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BFI Bullion
March 2, 2022

The Real Cost of Higher Prices

Much has been said and written over the last year about the state of the global economy and the post-covid recovery, with the focus being increasingly fixed upon inflation. Although this risk was roundly dismissed by policymakers and by political leaders at the beginning of the covid crisis, when countless rational voices warned against the consequences of reckless printing and spending, it is by now obvious that climbing prices are not “transitory”.

Still, when discussing inflation and its impact, most economists, market analysts, investment experts and the financial press at large tend to examine the matter from an academic or technical perspective. Most analyses we see these days are preoccupied with monetary policy implications and whether another higher-than-expected CPI reading will force earlier rate hikes, while others are trying to predict the effect on different asset classes.

While these are all important considerations for investors trying to anticipate how inflation will impact their own portfolios, they must not pull their focus away from the bigger picture.

The working poor

While it is striking to read headlines about CPI in the US hitting a 40-year high, or about wholesale natural gas prices in Europe climbing over 400%, the true impact of these price increases cannot be easily communicated through charts and economic metrics, nor can it be truly fathomed by anyone who is not directly affected by them. Of course, we’ve all been paying more at the gas pump, and we’ve been spending more at the grocery store for months already. But the financial reality for millions of Western households, until recently considered “middle class”, is much more dire.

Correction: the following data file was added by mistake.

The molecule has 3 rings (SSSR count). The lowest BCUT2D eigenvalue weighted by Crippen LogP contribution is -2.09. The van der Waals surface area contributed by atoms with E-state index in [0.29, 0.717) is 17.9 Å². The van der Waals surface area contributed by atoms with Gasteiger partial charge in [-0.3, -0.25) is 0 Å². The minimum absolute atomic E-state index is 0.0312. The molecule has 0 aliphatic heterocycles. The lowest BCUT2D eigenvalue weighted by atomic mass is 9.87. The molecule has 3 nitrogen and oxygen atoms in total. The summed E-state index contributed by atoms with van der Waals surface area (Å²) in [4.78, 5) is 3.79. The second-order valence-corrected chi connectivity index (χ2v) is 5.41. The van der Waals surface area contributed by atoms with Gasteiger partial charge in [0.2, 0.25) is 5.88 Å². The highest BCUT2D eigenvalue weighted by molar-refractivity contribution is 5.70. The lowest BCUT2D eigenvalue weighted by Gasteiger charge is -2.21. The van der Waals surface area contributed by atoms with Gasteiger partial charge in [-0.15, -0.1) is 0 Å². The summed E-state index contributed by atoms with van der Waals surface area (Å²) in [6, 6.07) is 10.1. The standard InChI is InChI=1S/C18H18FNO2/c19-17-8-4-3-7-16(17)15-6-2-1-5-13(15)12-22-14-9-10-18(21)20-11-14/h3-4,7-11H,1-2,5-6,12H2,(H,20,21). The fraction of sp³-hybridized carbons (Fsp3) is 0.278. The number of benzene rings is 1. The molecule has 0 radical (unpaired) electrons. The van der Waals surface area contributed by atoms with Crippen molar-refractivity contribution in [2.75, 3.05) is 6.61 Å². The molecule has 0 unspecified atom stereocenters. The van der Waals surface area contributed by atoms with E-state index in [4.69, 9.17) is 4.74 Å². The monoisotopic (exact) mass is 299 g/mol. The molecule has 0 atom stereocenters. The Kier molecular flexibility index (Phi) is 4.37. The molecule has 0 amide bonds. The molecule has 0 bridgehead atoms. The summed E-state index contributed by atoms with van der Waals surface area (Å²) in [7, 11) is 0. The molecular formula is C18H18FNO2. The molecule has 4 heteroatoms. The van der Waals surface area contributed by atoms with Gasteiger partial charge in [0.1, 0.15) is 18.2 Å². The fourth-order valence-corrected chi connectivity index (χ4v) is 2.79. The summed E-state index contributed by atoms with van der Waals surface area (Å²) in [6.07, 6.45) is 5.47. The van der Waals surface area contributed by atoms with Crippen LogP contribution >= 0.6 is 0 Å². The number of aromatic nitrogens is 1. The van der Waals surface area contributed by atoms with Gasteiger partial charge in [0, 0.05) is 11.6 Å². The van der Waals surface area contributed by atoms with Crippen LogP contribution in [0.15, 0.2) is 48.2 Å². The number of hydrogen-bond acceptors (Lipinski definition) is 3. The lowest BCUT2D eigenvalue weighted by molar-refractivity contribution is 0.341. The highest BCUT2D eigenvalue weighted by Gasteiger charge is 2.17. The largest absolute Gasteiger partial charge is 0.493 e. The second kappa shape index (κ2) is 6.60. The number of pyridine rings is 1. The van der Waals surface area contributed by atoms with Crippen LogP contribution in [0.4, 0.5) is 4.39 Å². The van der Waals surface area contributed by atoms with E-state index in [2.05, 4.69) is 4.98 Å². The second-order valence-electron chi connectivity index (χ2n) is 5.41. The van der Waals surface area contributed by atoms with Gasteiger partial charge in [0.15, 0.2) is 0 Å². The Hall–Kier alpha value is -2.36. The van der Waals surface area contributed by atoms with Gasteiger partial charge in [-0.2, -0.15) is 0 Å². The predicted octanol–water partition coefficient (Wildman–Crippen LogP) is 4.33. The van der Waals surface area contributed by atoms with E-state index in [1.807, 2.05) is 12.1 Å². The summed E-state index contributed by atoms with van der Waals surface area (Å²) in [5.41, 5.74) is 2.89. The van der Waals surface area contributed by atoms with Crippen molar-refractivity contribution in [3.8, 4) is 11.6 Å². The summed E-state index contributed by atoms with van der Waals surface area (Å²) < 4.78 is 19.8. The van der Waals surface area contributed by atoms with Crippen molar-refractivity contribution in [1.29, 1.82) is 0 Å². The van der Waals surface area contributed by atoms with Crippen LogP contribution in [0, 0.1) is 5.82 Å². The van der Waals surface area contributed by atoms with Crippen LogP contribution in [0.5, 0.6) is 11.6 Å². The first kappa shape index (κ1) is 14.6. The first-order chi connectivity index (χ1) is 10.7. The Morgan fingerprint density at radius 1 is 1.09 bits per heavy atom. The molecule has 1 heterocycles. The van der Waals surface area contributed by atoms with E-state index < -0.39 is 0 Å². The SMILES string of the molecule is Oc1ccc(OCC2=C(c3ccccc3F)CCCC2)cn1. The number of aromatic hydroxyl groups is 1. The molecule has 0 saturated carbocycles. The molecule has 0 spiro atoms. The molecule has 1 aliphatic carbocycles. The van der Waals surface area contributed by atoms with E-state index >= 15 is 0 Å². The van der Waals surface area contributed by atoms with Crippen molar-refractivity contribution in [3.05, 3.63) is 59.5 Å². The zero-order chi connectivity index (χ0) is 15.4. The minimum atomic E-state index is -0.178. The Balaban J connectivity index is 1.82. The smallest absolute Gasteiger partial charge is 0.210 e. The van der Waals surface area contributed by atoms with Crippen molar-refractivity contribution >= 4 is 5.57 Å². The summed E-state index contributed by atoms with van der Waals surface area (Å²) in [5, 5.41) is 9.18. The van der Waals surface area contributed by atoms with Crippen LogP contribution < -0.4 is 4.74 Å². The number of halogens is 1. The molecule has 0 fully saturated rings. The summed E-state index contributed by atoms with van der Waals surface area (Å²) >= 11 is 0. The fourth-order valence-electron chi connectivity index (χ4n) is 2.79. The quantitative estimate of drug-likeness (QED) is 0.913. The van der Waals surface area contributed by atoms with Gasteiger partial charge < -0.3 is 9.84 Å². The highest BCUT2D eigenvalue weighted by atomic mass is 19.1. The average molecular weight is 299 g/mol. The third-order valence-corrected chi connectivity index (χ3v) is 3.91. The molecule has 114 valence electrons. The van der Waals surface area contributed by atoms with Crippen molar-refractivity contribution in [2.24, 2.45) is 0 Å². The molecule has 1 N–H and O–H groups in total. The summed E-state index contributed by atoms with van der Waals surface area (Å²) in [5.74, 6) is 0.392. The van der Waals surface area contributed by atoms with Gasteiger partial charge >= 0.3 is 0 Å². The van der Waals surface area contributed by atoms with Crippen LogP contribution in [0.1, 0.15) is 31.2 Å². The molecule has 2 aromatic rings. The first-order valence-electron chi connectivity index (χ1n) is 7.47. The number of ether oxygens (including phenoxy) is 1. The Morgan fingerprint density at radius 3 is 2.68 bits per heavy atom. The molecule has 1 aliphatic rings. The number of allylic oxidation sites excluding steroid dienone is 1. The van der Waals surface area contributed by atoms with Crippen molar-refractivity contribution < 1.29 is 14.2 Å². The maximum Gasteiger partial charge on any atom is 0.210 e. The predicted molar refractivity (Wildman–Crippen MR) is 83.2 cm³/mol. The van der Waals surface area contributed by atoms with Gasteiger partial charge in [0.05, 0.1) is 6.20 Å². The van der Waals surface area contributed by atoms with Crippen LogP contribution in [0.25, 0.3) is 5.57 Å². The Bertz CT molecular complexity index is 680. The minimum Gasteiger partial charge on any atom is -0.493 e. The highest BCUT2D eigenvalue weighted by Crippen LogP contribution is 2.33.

US Inflation surgeAnnual % change in US CPI

Source: Bloomberg

For example, in the UK, where inflation rose to a 30-year high in January and is expected to keep climbing, there’s a cost-of-living crisis the likes of which most young adults have never encountered before in their lifetimes. Food and heating costs have exploded over the last few months and the squeeze has brought countless households close to breaking point. The nation is set to experience a 30% rise in destitution this year, according to the National Institute of Economic and Social Research, while data from the Food Foundation paints an even bleaker picture: In the world's fifth-largest economy, 4.7 million adults experienced food insecurity in January and 1 million had to go without food for an entire day.

German households are facing similar challenges, with non-profit operations, like Tafel, that are distributing discarded food to those in need, seeing an unprecedented explosion in the number of people who seek their assistance. In France, climbing prices have become a hot-button election issue, while in Lithuania, where inflation hit an incredible 12.2% in January, driving to Poland for basic groceries has become the norm for many.